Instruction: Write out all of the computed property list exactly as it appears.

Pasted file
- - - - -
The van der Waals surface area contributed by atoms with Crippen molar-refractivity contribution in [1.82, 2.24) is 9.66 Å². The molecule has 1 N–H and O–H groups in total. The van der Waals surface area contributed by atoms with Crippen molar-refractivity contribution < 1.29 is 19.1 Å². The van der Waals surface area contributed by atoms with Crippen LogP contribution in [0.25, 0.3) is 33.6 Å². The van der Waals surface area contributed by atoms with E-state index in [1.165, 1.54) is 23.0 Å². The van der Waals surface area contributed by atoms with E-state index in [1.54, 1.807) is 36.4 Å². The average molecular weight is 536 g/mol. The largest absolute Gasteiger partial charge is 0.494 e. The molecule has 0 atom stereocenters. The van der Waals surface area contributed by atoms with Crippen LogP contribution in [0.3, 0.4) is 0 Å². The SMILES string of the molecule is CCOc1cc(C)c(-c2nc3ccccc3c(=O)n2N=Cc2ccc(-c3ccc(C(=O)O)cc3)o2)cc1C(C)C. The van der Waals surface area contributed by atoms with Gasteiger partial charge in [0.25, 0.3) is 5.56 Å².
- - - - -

The van der Waals surface area contributed by atoms with Crippen molar-refractivity contribution in [1.82, 2.24) is 9.66 Å². The molecule has 1 N–H and O–H groups in total. The van der Waals surface area contributed by atoms with Crippen molar-refractivity contribution < 1.29 is 19.1 Å². The van der Waals surface area contributed by atoms with Crippen LogP contribution in [0.25, 0.3) is 33.6 Å². The van der Waals surface area contributed by atoms with E-state index in [1.165, 1.54) is 23.0 Å². The van der Waals surface area contributed by atoms with E-state index in [1.54, 1.807) is 36.4 Å². The average molecular weight is 536 g/mol. The largest absolute Gasteiger partial charge is 0.494 e. The molecule has 0 atom stereocenters. The van der Waals surface area contributed by atoms with Crippen LogP contribution in [0.3, 0.4) is 0 Å². The SMILES string of the molecule is CCOc1cc(C)c(-c2nc3ccccc3c(=O)n2N=Cc2ccc(-c3ccc(C(=O)O)cc3)o2)cc1C(C)C. The van der Waals surface area contributed by atoms with Gasteiger partial charge in [0.25, 0.3) is 5.56 Å².